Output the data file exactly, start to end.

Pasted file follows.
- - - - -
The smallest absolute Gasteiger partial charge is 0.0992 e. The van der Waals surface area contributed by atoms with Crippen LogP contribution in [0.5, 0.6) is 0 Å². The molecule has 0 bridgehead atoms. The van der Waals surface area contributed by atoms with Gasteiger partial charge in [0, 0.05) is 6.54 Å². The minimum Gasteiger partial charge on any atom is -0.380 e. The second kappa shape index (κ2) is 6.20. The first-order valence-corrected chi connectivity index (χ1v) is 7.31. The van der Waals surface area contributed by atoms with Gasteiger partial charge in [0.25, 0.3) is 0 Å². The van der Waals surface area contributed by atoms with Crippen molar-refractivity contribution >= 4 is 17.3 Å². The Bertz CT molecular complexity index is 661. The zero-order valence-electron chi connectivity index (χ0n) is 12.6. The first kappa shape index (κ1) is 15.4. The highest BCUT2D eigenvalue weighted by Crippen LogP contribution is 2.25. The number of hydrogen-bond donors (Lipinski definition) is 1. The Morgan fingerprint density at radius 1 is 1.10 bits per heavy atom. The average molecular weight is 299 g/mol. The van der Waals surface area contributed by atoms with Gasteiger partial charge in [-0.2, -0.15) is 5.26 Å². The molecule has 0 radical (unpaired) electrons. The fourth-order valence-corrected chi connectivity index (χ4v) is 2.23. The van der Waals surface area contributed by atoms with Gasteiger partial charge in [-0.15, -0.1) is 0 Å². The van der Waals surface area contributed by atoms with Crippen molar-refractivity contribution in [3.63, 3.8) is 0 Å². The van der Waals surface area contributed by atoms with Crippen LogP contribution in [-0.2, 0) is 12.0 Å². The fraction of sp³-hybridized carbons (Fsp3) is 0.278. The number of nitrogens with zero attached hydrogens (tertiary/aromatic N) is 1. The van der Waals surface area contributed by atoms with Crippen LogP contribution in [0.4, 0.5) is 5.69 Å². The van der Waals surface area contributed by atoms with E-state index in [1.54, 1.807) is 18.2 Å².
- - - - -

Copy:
The smallest absolute Gasteiger partial charge is 0.0992 e. The van der Waals surface area contributed by atoms with Crippen LogP contribution in [0.5, 0.6) is 0 Å². The molecule has 0 bridgehead atoms. The van der Waals surface area contributed by atoms with Gasteiger partial charge in [0, 0.05) is 6.54 Å². The minimum Gasteiger partial charge on any atom is -0.380 e. The second kappa shape index (κ2) is 6.20. The first-order valence-corrected chi connectivity index (χ1v) is 7.31. The van der Waals surface area contributed by atoms with Gasteiger partial charge in [0.25, 0.3) is 0 Å². The van der Waals surface area contributed by atoms with Crippen molar-refractivity contribution >= 4 is 17.3 Å². The Bertz CT molecular complexity index is 661. The zero-order valence-electron chi connectivity index (χ0n) is 12.6. The first kappa shape index (κ1) is 15.4. The highest BCUT2D eigenvalue weighted by Crippen LogP contribution is 2.25. The number of hydrogen-bond donors (Lipinski definition) is 1. The Morgan fingerprint density at radius 1 is 1.10 bits per heavy atom. The average molecular weight is 299 g/mol. The van der Waals surface area contributed by atoms with Gasteiger partial charge in [-0.2, -0.15) is 5.26 Å². The molecule has 0 radical (unpaired) electrons. The fourth-order valence-corrected chi connectivity index (χ4v) is 2.23. The van der Waals surface area contributed by atoms with Gasteiger partial charge in [-0.15, -0.1) is 0 Å². The van der Waals surface area contributed by atoms with Crippen molar-refractivity contribution in [3.63, 3.8) is 0 Å². The van der Waals surface area contributed by atoms with Crippen LogP contribution in [-0.2, 0) is 12.0 Å². The fraction of sp³-hybridized carbons (Fsp3) is 0.278. The number of nitrogens with zero attached hydrogens (tertiary/aromatic N) is 1. The van der Waals surface area contributed by atoms with Crippen LogP contribution in [0.4, 0.5) is 5.69 Å². The van der Waals surface area contributed by atoms with E-state index in [1.54, 1.807) is 18.2 Å².